The US food and drug regulatory body has allowed emergency use of an investigational anti-viral vaccine to treat COVID-19 patients after some research programmes, including one led by an Indian-American physician, found that the drug helped some of the infected cases recover faster.
The Food and Drug Administration (FDA) gave emergency use authorisation (EUA) for the use of investigational anti-viral remdesivir in the treatment of COVID-19 patients.
The FDA authorisation came after research programmes, including one led by Indian-American physician Aruna Subramanian, reported remdesivir shortened the recovery times in people who have fallen ill from the new coronavirus.
“I'm pleased to announce that Gilead now has a EUA (emergency use authorisation) from the FDA for remdesivir,” US President Donald Trump told reporters at the White House on Friday.
Trump said that EUA is an important treatment for hospitalised coronavirus patients.
Health and Human Services Secretary Alex Azar said that this is a significant step forward in battling COVID-19.
The EUA allows for remdesivir to be distributed in the US and administered intravenously by health care providers, as appropriate, to treat suspected or laboratory-confirmed COVID-19 in adults and children hospitalised with severe conditions.
By Friday, over 63,000 Americans have died of the coronavirus and over one million have tested positive with COVID-19.
Trump said that his administration has been doing work with the teams at the FDA, National Institute of Health and Gilead for spearheading this public-private partnership to make this happen very quickly.
“I think this really illustrates what can happen in such a short time. For the first case, that was diagnosed in the United States to now, our first step forward with a therapeutic in less than 90 days,” said Deborah Birx, a member of the White House Task Force on Coronavirus.
In a statement, Gilead said that the EUA will facilitate broader use of remdesivir to treat hospitalised patients with severe COVID-19 disease, enabling access to the vaccine at additional hospitals across the country.
Remdesivir is authorised for the treatment of hospitalised patients with severe COVID-19 disease, it said, adding that the optimal duration of treatment is still being studied in ongoing clinical trials.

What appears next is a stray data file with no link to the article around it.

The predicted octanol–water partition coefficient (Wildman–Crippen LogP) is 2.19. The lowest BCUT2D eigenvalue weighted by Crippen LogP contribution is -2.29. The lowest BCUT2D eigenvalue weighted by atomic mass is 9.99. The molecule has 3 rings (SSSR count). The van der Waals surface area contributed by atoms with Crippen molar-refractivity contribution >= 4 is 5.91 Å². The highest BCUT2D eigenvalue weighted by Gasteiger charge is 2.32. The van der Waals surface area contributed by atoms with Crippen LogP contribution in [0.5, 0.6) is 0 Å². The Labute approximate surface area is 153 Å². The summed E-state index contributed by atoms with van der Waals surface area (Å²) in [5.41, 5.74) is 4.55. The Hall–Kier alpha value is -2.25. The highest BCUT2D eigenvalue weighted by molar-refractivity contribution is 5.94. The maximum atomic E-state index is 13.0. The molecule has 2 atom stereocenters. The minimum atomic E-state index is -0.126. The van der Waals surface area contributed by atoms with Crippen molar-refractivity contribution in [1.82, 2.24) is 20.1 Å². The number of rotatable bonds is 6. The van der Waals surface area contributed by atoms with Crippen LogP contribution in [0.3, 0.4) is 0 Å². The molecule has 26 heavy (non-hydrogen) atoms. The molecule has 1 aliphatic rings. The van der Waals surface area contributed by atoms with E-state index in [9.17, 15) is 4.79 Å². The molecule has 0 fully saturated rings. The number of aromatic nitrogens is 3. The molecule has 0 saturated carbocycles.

Under the EUA, both five-day and 10-day treatment durations are suggested, based on the severity of the disease. The authorisation is temporary and does not take the place of the formal new drug application submission, review and approval process, Gilead noted.
“This EUA opens the way for us to provide emergency use of remdesivir to more patients with severe symptoms of COVID-19,” said Daniel O’Day, chairman and chief executive officer of Gilead Sciences.
“We will continue to work with partners across the globe to increase our supply of remdesivir while advancing our ongoing clinical trials to supplement our understanding of the drug's profile. We are working to meet the needs of patients, their families and healthcare workers around the world with the greatest sense of urgency and responsibility,” he said.
According to Gilead, the EUA is based on available data from two global clinical trials—the National Institute for Allergy and Infectious Diseases’ placebo-controlled Phase 3 study in patients with moderate-to-severe symptoms of COVID-19, including those who were critically ill, and Gilead's global Phase 3 study evaluating 5-day and 10-day dosing durations of remdesivir in patients with severe disease.
Multiple additional clinical trials are ongoing to generate more data on the safety and efficacy of the drug as a treatment for COVID-19, it said.
Earlier in an interview to Fox News, Subramanian said that “there's a lot more work to be done in terms of exactly who should get this drug, what is the best timing, who is at highest risk for having complications … And what can we add to this or what can we improve upon this to make outcomes even better.”
“This (remdesivir) is a direct-acting antiviral. It has been shown to have great promise in the lab and in animal models and for the first time now in human clinical trials,” Subramanian told Fox News.
“We know that so far, it's been very safe and tolerable. We've had good clinical outcomes and yesterday we found that compared to placebo, that is people who are given no medication, people do much better,” she said.
FDA Commissioner Stephen M. Hahn said, “today's action is an important step in our efforts to collaborate with innovators and researchers to provide sick patients timely access to new therapies where appropriate, while at the same time supporting research to further evaluate whether they are safe and effective.”